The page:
Email marketing can be an extremely effective way to communicate with potential and existing customers. However, many businesses don't think this is true. Whether they don't do email marketing at all or are looking for other channels like social media because they want better results, the issue isn't email marketing.
Instead, it's how many businesses approach email marketing. Just like SEO, there are a lot of myths and misconceptions about email marketing. If you want your company to avoid the pitfalls that capture so many other businesses, here's what you need to know:
Less is Probably More (But Test to Be Sure)
Because of companies like Groupon and the prevalence of terms like the "rule of 7," many businesses think that the more they can email prospects and customers, the better. Unfortunately, most studies show that other than a few exceptions, this generally isn't the case. Studies have also found that there's no ideal email frequency for every type of business. What that means for you is while it's best to err on the side of less, it's also important to test and analyze the impact of different email frequencies.
Don't Insult Recipients' Intelligence
How do you contact hundreds or thousands of people at the same time without making them feel like just another number on your list? If you said "start the email with their first name," you're with the majority. But just because most businesses think this is a good idea doesn't mean it actually is the best thing to do. A recent study from the Fox School of Business at Temple University analyzed ten million emails that were sent to 600,000 customers. Amazingly, this study found that a whopping 95% of recipients responded negatively to marketing emails that began with their first name! Instead of trying to trick recipients, you're much better off focusing on providing them with the most value possible.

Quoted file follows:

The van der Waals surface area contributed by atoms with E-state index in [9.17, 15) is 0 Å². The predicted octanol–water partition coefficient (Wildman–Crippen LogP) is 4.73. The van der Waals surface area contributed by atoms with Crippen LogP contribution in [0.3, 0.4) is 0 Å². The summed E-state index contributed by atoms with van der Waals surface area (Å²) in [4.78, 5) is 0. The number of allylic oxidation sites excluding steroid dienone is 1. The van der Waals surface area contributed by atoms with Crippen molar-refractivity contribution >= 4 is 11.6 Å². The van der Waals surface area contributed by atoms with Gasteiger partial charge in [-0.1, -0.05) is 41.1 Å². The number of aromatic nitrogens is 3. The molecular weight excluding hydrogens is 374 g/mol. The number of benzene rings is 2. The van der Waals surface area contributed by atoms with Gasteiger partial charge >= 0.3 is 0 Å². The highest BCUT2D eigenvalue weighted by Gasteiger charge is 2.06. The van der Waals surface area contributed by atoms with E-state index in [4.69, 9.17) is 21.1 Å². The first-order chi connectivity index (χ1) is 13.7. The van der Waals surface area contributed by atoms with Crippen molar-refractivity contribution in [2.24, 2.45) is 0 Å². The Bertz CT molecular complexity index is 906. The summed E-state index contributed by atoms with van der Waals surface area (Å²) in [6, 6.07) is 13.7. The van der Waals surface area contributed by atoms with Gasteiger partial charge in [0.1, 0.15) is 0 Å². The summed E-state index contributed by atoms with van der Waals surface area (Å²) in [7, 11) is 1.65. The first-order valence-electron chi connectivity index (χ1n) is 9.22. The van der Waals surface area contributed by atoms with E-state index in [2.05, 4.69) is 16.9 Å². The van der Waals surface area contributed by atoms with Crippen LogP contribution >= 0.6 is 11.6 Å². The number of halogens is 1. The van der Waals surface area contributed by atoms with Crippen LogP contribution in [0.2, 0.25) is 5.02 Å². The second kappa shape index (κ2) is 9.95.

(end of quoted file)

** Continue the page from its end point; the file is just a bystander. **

Ask, Then Ask Again
Since most businesses want to spread their message as wide as possible, it's common for them to only focus on how many people are on their email marketing list. Because they want to fast-track their list's growth, they may choose single opt-in instead of double. The problem with not sending people a confirmation link to join your list is it means you're inevitably going to end up with recipients who aren't truly interested in your company. So, while using double opt-in may slow down your list's growth rate by around five percent, the quality of your list will be significantly better.
Relationship is the Key Word
Just because someone makes a purchase from you doesn't mean you should stop emailing them. By properly segmenting your list, you can make your email marketing efforts just as effective for repeat customers as they are for prospects.
What's surprised you most about your company's experience with email marketing?
About The Author
Brian Waraksa, founder of Raxa Design in Houston, Texas has been in marketing and small business branding since 2002. He writes the Raxa Design blog on issues affecting small business marketing and corporate brands.
Posted on Fri, September 14, 2012
by Brian Waraksa